Memory Box Keepsake Ideas for Bereavement

Losing a loved one is incredibly traumatic. As you learn to adjust to your new life without this person, you might find that being reminded of the person is incredibly painful. While getting rid of reminders might help you to move on in the short term, it could be a short-sighted solution. While you might find those memories painful when your grief is fresh, there might come a time when memories are incredibly comforting.

This is where the idea for a memory box comes from. Building a memory box can help anyone to cope with their grief. It allows you to indulge in remembering the person, giving you space to grieve and reflect. But when you are done, it encourages you to put the box away and focus on rebuilding your life.

Finding a way to compartmentalise your grief is a popular coping strategy. It will allow you to focus on building a routine that enables you to move forward rather than staying stuck in the stages of grief. Building a memory box is a highly effective way to achieve this.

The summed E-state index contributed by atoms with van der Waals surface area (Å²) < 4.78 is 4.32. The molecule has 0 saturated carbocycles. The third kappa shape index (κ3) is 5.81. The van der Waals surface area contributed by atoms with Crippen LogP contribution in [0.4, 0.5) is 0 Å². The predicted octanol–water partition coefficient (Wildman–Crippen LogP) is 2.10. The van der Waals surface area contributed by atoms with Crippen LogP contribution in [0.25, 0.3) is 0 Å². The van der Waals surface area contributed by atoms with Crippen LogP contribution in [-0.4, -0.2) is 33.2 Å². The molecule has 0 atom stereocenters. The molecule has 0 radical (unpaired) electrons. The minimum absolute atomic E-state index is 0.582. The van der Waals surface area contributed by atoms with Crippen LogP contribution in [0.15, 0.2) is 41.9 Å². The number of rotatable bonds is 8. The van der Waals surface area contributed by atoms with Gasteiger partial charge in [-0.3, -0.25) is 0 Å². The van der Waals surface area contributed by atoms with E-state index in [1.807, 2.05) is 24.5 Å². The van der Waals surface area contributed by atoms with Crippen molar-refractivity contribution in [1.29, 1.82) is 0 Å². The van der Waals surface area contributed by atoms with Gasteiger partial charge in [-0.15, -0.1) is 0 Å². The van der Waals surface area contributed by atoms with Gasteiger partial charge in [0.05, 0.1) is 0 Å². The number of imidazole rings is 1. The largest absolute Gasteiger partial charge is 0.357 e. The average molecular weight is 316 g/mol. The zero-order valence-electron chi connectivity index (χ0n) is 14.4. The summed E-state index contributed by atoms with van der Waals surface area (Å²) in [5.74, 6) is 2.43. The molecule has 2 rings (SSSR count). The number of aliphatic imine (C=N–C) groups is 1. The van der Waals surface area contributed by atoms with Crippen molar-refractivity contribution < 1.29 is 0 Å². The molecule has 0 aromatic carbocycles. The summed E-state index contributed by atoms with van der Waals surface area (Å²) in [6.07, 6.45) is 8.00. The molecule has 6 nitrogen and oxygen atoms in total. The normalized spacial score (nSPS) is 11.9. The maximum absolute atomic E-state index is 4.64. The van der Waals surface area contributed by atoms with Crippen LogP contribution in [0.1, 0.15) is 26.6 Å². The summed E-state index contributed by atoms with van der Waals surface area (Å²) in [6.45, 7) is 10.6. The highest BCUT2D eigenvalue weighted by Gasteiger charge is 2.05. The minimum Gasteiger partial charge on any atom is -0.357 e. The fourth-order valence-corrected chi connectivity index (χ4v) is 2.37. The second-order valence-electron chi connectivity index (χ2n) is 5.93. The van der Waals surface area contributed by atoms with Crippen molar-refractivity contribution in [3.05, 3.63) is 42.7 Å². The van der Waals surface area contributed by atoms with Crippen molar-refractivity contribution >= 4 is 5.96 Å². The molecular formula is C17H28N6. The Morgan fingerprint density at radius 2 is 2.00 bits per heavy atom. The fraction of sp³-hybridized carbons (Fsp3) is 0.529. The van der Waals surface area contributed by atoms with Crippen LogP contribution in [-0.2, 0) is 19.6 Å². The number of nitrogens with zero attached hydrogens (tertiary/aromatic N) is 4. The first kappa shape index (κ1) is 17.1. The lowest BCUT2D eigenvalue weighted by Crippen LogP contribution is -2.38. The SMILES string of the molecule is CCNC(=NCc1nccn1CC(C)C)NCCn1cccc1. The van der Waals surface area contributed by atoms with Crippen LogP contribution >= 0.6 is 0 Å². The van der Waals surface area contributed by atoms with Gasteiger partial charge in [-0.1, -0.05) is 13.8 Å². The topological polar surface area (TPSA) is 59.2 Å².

What is a memory box?

A memory box is exactly as it sounds. It could be a small shoebox or even a whole room filled with memories of your loved one. Building the box is therapeutic, as it allows you to indulge your grief and feel all of the emotions. When you’re done building the box, you can then return to it and relive your memories. What is painful one day might bring a great deal of comfort in the months and years ahead.

Who can benefit from a memory box?

Anyone dealing with grief and the grieving process can benefit from a memory box. Children and adults will find comfort in the process of choosing what goes into the box and then creating a lasting memorial for their loved one.